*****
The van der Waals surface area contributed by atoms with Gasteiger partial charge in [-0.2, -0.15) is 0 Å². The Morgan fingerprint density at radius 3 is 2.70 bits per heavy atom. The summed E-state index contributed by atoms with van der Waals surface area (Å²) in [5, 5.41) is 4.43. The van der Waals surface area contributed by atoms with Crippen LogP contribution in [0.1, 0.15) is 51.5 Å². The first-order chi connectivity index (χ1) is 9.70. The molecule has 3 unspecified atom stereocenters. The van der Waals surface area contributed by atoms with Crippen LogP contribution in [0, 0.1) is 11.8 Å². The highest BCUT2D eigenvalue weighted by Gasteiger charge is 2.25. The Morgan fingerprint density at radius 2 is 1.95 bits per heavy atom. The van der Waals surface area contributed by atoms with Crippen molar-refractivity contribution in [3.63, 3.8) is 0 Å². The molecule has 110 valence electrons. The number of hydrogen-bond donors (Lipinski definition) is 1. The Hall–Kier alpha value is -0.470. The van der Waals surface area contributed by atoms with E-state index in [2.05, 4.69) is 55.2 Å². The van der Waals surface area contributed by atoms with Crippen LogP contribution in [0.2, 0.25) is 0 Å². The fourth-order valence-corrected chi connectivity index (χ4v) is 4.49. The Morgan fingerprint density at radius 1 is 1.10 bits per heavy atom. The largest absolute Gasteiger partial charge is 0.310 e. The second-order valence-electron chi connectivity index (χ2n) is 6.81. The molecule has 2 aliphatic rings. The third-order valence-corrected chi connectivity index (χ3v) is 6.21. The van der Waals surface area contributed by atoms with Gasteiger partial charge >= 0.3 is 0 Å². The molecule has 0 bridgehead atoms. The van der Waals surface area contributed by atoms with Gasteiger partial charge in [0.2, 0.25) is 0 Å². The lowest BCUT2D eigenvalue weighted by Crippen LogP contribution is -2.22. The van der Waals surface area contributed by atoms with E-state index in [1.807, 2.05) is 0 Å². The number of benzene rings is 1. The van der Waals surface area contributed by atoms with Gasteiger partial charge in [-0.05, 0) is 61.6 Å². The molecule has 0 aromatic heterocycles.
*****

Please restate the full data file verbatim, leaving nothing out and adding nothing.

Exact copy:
The van der Waals surface area contributed by atoms with Gasteiger partial charge in [-0.2, -0.15) is 0 Å². The Morgan fingerprint density at radius 3 is 2.70 bits per heavy atom. The summed E-state index contributed by atoms with van der Waals surface area (Å²) in [5, 5.41) is 4.43. The van der Waals surface area contributed by atoms with Crippen LogP contribution in [0.1, 0.15) is 51.5 Å². The first-order chi connectivity index (χ1) is 9.70. The molecule has 3 unspecified atom stereocenters. The van der Waals surface area contributed by atoms with Crippen LogP contribution in [0, 0.1) is 11.8 Å². The highest BCUT2D eigenvalue weighted by Gasteiger charge is 2.25. The Morgan fingerprint density at radius 2 is 1.95 bits per heavy atom. The van der Waals surface area contributed by atoms with Crippen molar-refractivity contribution in [3.63, 3.8) is 0 Å². The molecule has 110 valence electrons. The number of hydrogen-bond donors (Lipinski definition) is 1. The Hall–Kier alpha value is -0.470. The van der Waals surface area contributed by atoms with E-state index in [2.05, 4.69) is 55.2 Å². The van der Waals surface area contributed by atoms with Crippen LogP contribution in [0.2, 0.25) is 0 Å². The fourth-order valence-corrected chi connectivity index (χ4v) is 4.49. The Morgan fingerprint density at radius 1 is 1.10 bits per heavy atom. The largest absolute Gasteiger partial charge is 0.310 e. The second-order valence-electron chi connectivity index (χ2n) is 6.81. The molecule has 2 aliphatic rings. The third-order valence-corrected chi connectivity index (χ3v) is 6.21. The van der Waals surface area contributed by atoms with Gasteiger partial charge >= 0.3 is 0 Å². The molecule has 0 bridgehead atoms. The van der Waals surface area contributed by atoms with Gasteiger partial charge in [0.2, 0.25) is 0 Å². The lowest BCUT2D eigenvalue weighted by Crippen LogP contribution is -2.22. The van der Waals surface area contributed by atoms with E-state index in [1.807, 2.05) is 0 Å². The number of benzene rings is 1. The van der Waals surface area contributed by atoms with Gasteiger partial charge in [-0.05, 0) is 61.6 Å². The molecule has 0 aromatic heterocycles.